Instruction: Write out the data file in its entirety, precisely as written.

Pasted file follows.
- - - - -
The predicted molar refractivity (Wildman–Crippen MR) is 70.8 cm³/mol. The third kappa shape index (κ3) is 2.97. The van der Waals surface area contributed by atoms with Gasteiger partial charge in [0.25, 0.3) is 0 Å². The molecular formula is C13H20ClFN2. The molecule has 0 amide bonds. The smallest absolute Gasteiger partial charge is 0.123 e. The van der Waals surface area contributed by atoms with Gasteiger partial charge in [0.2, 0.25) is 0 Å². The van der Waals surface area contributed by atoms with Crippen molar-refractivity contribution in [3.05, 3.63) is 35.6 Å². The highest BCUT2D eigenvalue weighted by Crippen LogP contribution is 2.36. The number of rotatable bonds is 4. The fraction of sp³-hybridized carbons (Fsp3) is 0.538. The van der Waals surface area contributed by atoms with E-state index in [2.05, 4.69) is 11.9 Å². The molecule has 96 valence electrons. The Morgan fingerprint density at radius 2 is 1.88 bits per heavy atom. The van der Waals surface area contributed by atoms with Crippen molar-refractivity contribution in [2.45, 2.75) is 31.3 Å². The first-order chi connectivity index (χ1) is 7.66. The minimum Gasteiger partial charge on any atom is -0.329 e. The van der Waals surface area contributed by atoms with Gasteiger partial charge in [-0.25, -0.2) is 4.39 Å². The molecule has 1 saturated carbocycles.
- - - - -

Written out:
The predicted molar refractivity (Wildman–Crippen MR) is 70.8 cm³/mol. The third kappa shape index (κ3) is 2.97. The van der Waals surface area contributed by atoms with Gasteiger partial charge in [0.25, 0.3) is 0 Å². The molecular formula is C13H20ClFN2. The molecule has 0 amide bonds. The smallest absolute Gasteiger partial charge is 0.123 e. The van der Waals surface area contributed by atoms with Gasteiger partial charge in [0.2, 0.25) is 0 Å². The van der Waals surface area contributed by atoms with Crippen molar-refractivity contribution in [3.05, 3.63) is 35.6 Å². The highest BCUT2D eigenvalue weighted by Crippen LogP contribution is 2.36. The number of rotatable bonds is 4. The fraction of sp³-hybridized carbons (Fsp3) is 0.538. The van der Waals surface area contributed by atoms with E-state index in [2.05, 4.69) is 11.9 Å². The molecule has 96 valence electrons. The Morgan fingerprint density at radius 2 is 1.88 bits per heavy atom. The van der Waals surface area contributed by atoms with Crippen molar-refractivity contribution in [2.45, 2.75) is 31.3 Å². The first-order chi connectivity index (χ1) is 7.66. The minimum Gasteiger partial charge on any atom is -0.329 e. The van der Waals surface area contributed by atoms with Gasteiger partial charge in [-0.25, -0.2) is 4.39 Å². The molecule has 1 saturated carbocycles.